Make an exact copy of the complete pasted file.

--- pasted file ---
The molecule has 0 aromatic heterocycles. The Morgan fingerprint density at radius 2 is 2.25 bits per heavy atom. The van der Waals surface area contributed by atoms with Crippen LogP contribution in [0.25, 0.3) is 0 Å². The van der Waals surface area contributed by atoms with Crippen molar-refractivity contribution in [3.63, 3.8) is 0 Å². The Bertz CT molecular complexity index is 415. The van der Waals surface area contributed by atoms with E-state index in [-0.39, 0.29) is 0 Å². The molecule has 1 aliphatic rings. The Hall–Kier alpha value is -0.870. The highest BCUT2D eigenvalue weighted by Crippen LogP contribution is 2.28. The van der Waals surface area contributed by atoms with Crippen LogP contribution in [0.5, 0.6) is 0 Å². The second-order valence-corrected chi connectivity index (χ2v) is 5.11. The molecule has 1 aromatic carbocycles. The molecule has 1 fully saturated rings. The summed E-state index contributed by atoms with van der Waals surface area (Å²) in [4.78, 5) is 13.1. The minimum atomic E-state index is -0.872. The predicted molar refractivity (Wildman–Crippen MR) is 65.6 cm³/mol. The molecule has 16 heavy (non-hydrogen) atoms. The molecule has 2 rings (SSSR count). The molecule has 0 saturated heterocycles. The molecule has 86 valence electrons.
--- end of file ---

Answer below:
The molecule has 0 aromatic heterocycles. The Morgan fingerprint density at radius 2 is 2.25 bits per heavy atom. The van der Waals surface area contributed by atoms with Crippen LogP contribution in [0.25, 0.3) is 0 Å². The van der Waals surface area contributed by atoms with Crippen molar-refractivity contribution in [3.63, 3.8) is 0 Å². The Bertz CT molecular complexity index is 415. The van der Waals surface area contributed by atoms with E-state index in [-0.39, 0.29) is 0 Å². The molecule has 1 aliphatic rings. The Hall–Kier alpha value is -0.870. The highest BCUT2D eigenvalue weighted by Crippen LogP contribution is 2.28. The van der Waals surface area contributed by atoms with Crippen LogP contribution in [0.5, 0.6) is 0 Å². The second-order valence-corrected chi connectivity index (χ2v) is 5.11. The molecule has 1 aromatic carbocycles. The molecule has 1 fully saturated rings. The summed E-state index contributed by atoms with van der Waals surface area (Å²) in [4.78, 5) is 13.1. The minimum atomic E-state index is -0.872. The predicted molar refractivity (Wildman–Crippen MR) is 65.6 cm³/mol. The molecule has 16 heavy (non-hydrogen) atoms. The molecule has 2 rings (SSSR count). The molecule has 0 saturated heterocycles. The molecule has 86 valence electrons.